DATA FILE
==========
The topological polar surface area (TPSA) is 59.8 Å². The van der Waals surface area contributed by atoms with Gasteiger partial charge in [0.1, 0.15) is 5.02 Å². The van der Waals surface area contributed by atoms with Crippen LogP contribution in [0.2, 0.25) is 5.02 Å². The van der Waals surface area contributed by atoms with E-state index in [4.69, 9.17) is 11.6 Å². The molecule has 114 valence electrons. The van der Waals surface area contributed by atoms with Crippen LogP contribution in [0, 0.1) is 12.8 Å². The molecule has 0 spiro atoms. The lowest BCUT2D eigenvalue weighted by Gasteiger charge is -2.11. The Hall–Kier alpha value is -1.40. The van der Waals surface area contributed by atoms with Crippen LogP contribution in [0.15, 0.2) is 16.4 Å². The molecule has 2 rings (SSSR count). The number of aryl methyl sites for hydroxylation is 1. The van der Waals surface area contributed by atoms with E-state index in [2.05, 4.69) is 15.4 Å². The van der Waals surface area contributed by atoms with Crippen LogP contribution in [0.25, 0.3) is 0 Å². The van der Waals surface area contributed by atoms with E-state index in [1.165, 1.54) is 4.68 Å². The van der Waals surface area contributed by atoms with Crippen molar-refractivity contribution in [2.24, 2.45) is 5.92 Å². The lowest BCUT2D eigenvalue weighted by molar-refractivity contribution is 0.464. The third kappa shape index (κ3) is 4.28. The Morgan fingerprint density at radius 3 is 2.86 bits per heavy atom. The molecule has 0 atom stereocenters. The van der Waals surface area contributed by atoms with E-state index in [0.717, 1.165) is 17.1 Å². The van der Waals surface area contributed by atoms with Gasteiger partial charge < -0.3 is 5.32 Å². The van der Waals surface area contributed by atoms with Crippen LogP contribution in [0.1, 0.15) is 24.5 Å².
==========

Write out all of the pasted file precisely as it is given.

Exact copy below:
The topological polar surface area (TPSA) is 59.8 Å². The van der Waals surface area contributed by atoms with Gasteiger partial charge in [0.1, 0.15) is 5.02 Å². The van der Waals surface area contributed by atoms with Crippen LogP contribution in [0.2, 0.25) is 5.02 Å². The van der Waals surface area contributed by atoms with E-state index in [4.69, 9.17) is 11.6 Å². The molecule has 114 valence electrons. The van der Waals surface area contributed by atoms with Crippen LogP contribution in [0, 0.1) is 12.8 Å². The molecule has 0 spiro atoms. The lowest BCUT2D eigenvalue weighted by Gasteiger charge is -2.11. The Hall–Kier alpha value is -1.40. The van der Waals surface area contributed by atoms with Crippen LogP contribution in [0.15, 0.2) is 16.4 Å². The molecule has 2 rings (SSSR count). The number of aryl methyl sites for hydroxylation is 1. The van der Waals surface area contributed by atoms with E-state index in [2.05, 4.69) is 15.4 Å². The van der Waals surface area contributed by atoms with Crippen LogP contribution in [0.25, 0.3) is 0 Å². The van der Waals surface area contributed by atoms with E-state index in [1.165, 1.54) is 4.68 Å². The van der Waals surface area contributed by atoms with Crippen molar-refractivity contribution in [2.24, 2.45) is 5.92 Å². The lowest BCUT2D eigenvalue weighted by molar-refractivity contribution is 0.464. The third kappa shape index (κ3) is 4.28. The Morgan fingerprint density at radius 3 is 2.86 bits per heavy atom. The molecule has 0 atom stereocenters. The van der Waals surface area contributed by atoms with E-state index in [0.717, 1.165) is 17.1 Å². The van der Waals surface area contributed by atoms with Gasteiger partial charge < -0.3 is 5.32 Å². The van der Waals surface area contributed by atoms with Crippen LogP contribution in [0.1, 0.15) is 24.5 Å².